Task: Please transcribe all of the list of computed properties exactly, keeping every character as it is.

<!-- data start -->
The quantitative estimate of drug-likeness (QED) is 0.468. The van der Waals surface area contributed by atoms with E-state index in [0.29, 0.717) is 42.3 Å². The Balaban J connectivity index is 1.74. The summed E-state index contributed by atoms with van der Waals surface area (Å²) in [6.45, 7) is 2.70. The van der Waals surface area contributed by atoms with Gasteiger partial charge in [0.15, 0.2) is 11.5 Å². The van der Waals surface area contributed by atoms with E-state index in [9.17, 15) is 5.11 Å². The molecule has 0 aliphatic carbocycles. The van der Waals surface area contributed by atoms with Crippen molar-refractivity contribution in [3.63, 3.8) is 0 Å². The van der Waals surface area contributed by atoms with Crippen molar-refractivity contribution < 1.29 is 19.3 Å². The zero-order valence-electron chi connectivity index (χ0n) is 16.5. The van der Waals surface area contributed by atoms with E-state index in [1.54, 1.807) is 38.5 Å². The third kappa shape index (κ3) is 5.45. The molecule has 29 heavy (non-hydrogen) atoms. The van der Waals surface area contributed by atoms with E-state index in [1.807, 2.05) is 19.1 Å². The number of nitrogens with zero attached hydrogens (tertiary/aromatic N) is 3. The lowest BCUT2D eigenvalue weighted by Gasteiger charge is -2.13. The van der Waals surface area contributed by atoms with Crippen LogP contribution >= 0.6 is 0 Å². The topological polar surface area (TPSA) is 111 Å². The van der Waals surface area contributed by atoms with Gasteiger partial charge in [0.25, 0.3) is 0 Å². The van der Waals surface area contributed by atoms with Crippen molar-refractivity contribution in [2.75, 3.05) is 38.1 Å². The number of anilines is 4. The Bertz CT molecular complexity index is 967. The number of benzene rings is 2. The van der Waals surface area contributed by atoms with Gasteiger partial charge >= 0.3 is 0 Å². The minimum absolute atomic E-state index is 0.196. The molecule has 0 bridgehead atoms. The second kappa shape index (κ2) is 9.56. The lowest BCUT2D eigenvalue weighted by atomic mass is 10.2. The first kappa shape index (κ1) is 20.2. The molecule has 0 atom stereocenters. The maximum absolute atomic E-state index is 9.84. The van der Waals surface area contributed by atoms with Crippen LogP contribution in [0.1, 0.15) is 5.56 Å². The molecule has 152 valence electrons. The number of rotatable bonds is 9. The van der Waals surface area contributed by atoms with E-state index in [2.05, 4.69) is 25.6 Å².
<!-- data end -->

The quantitative estimate of drug-likeness (QED) is 0.468. The van der Waals surface area contributed by atoms with E-state index in [0.29, 0.717) is 42.3 Å². The Balaban J connectivity index is 1.74. The summed E-state index contributed by atoms with van der Waals surface area (Å²) in [6.45, 7) is 2.70. The van der Waals surface area contributed by atoms with Gasteiger partial charge in [0.15, 0.2) is 11.5 Å². The van der Waals surface area contributed by atoms with E-state index in [9.17, 15) is 5.11 Å². The molecule has 0 aliphatic carbocycles. The van der Waals surface area contributed by atoms with Crippen molar-refractivity contribution in [3.63, 3.8) is 0 Å². The van der Waals surface area contributed by atoms with Crippen molar-refractivity contribution < 1.29 is 19.3 Å². The zero-order valence-electron chi connectivity index (χ0n) is 16.5. The van der Waals surface area contributed by atoms with E-state index in [1.54, 1.807) is 38.5 Å². The third kappa shape index (κ3) is 5.45. The molecule has 29 heavy (non-hydrogen) atoms. The van der Waals surface area contributed by atoms with E-state index in [1.807, 2.05) is 19.1 Å². The number of nitrogens with zero attached hydrogens (tertiary/aromatic N) is 3. The lowest BCUT2D eigenvalue weighted by Gasteiger charge is -2.13. The van der Waals surface area contributed by atoms with Crippen LogP contribution >= 0.6 is 0 Å². The topological polar surface area (TPSA) is 111 Å². The van der Waals surface area contributed by atoms with Gasteiger partial charge in [0.25, 0.3) is 0 Å². The van der Waals surface area contributed by atoms with Crippen molar-refractivity contribution in [2.75, 3.05) is 38.1 Å². The number of anilines is 4. The Bertz CT molecular complexity index is 967. The number of benzene rings is 2. The van der Waals surface area contributed by atoms with Gasteiger partial charge >= 0.3 is 0 Å². The minimum absolute atomic E-state index is 0.196. The molecule has 0 bridgehead atoms. The second kappa shape index (κ2) is 9.56. The lowest BCUT2D eigenvalue weighted by atomic mass is 10.2. The first kappa shape index (κ1) is 20.2. The molecule has 0 atom stereocenters. The maximum absolute atomic E-state index is 9.84. The van der Waals surface area contributed by atoms with Crippen LogP contribution in [0.1, 0.15) is 5.56 Å². The molecule has 152 valence electrons. The number of rotatable bonds is 9. The van der Waals surface area contributed by atoms with E-state index in [2.05, 4.69) is 25.6 Å².